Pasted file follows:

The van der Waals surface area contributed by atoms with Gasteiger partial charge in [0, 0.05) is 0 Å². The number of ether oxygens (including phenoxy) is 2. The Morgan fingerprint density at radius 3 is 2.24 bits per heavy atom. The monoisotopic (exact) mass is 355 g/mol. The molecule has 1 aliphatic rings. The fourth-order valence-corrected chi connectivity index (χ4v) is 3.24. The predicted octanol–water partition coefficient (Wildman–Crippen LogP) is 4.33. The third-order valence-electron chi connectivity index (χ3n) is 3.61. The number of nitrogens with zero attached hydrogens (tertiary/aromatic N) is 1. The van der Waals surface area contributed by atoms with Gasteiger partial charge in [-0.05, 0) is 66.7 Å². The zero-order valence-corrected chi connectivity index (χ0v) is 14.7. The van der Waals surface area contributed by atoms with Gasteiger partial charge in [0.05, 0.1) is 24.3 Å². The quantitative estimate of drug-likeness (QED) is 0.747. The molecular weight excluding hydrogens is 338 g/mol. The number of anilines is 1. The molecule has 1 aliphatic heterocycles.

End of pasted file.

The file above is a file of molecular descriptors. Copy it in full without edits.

The van der Waals surface area contributed by atoms with Gasteiger partial charge in [0, 0.05) is 0 Å². The number of ether oxygens (including phenoxy) is 2. The Morgan fingerprint density at radius 3 is 2.24 bits per heavy atom. The monoisotopic (exact) mass is 355 g/mol. The molecule has 1 aliphatic rings. The fourth-order valence-corrected chi connectivity index (χ4v) is 3.24. The predicted octanol–water partition coefficient (Wildman–Crippen LogP) is 4.33. The third-order valence-electron chi connectivity index (χ3n) is 3.61. The number of nitrogens with zero attached hydrogens (tertiary/aromatic N) is 1. The van der Waals surface area contributed by atoms with Gasteiger partial charge in [-0.05, 0) is 66.7 Å². The zero-order valence-corrected chi connectivity index (χ0v) is 14.7. The van der Waals surface area contributed by atoms with Gasteiger partial charge in [0.05, 0.1) is 24.3 Å². The quantitative estimate of drug-likeness (QED) is 0.747. The molecular weight excluding hydrogens is 338 g/mol. The number of anilines is 1. The molecule has 1 aliphatic heterocycles.